Consider this: Mobile sites lag behind desktop sites in key engagement metrics such as average time on site, pages per visit, and bounce rate. For retailers, this can be especially costly since 30% of all online shopping purchases now happen on mobile phones. The average U.S. retail mobile site loaded in 6.9 seconds in July 2016, but, according to the most recent data, 40% of consumers will leave a page that takes longer than three seconds to load. And 79% of shoppers who are dissatisfied with site performance say they’re less likely to purchase from the same site again.
You could have invested in a great looking responsive layout for your site, but if the thing takes 10 seconds to load, people are already back on the search engine looking for something else.
It is understandable, then, that we have a lot of people who come to us concerned about how quickly (or not) their site is loading. Some will point out how slowly it loads on their machine. Some will show us scores generated from Google’s own “PageSpeed Tool,” which issues a score out of 100 on a variety of factors, the idea being that we can make that number higher as proof that the site is quicker.
A couple things with this:
- Performance on your computer/phone/potato on your internet connection will not be a great indicator of site performance for other people. A old computer and/or slower internet connection could give you a false impression compared to those closer to an average speed. It’s better to use a third-party tool which will likely give you much more stable data to work with.
- Google’s a smart group of folks, no doubt about it, but their PageSpeed tool leaves something to be desired. This article from GlückPress, “F*** Pagespeed” proves it’s possible to have a lightning-fast website completely loaded in half a second which also scores poorly on Google’s tool.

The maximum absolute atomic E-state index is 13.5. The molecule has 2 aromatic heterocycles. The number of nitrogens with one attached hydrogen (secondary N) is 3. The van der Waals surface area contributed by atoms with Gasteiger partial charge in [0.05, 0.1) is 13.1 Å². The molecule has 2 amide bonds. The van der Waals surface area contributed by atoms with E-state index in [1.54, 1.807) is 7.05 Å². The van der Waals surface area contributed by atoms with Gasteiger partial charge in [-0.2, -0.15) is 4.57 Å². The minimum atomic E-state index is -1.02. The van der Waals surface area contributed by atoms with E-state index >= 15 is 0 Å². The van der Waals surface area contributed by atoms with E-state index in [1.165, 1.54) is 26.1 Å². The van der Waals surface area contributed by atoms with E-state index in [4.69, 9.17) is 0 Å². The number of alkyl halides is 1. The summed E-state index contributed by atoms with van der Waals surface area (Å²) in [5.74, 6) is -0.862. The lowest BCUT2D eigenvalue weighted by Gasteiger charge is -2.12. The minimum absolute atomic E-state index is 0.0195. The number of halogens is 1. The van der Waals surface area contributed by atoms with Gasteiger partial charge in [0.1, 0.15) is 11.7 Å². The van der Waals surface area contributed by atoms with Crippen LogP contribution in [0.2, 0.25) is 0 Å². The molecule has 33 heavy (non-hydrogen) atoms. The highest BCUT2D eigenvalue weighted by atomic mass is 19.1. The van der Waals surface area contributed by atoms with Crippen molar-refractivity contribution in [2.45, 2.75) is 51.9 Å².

The above article gives a pretty good list of guidelines for judging if your site is loading quick enough. Here’s the skinny:
- Go to Pingdom Tools.
- Enter the URL of your front page.
- Pick—this is important!—a location nearest to your most likely audience for “Test from”.
- Run the test.
Then run it again, from the same location.
- Look at the load time.
Don’t look at the “Performance grade”, it’s generated via PageSpeed’s API, screw it.
Look at load time only for now.
Easy right? We went ahead and ran a couple of our sites through:
Great. We’re under the dreaded 3 second mark Google warned us about. With a bit of wiggle room even. Our new website for The Next Wave even comes close to getting under a second—it occasionally does when the test is repeated.
‘My site is slow even with this, what can I do to speed it up?’
Some sites are image-heavy, however. Websitetology currently uses quite a few images in its design, so we’ve used a few tools to reduce the loadtimes, which I’ll outline below:
WP Super Cache (Free)
Caching is one of the two biggest things you can do to speed things up. We currently leverage WP Super Cache (find it in your “add new plugin” area in the dashboard) to take our dynamically generated pages and turn them into straight HTML. This means when someone visits the site, the server doesn’t need to grab information from the database every time to load, it simply grabs a saved completed version of the page.
CloudFlare CDN (Free w/ paid upgrades)
You could probably write an entire book about the benefits CloudFlare provides for a website host. It saves parts of your website (or if you’re clever, the entire thing) to its servers around the world, speeding things up considerably. It protects your website from hackers and cyberattacks. They can even give you a free SSL certificate for HTTPS browsing. It can be a little tricky to set up since you’ll need to change your domain to point to CloudFlare, and then back to your server, but if you aren’t already on CloudFlare or something like it, stop reading this and do it now.
WP Smush (Free w/ paid premium version)
This is the other big thing for making your site as fast as it can be. You’ve gotta get your image sizes down. For the most part I try to keep embedded images below 100kb, and limit images above 100kb to only 1 or 2 per page, if that. Sometimes you can achieve these file sizes without changing much to the image itself. WP Smush from the folks at WPMU DEV will automatically compress your images down with no visible decrease in image quality. The premium version supports further features like converting PNGs to JPEGs (a huge improvement if you aren’t using transparency in your images) and a “super smush” which does a second compression pass with a barely-if-at-all noticeable decrease in image quality. The premium version is definitely worth it.
CSS and Script Minification with Hummingbird (Premium plugin only)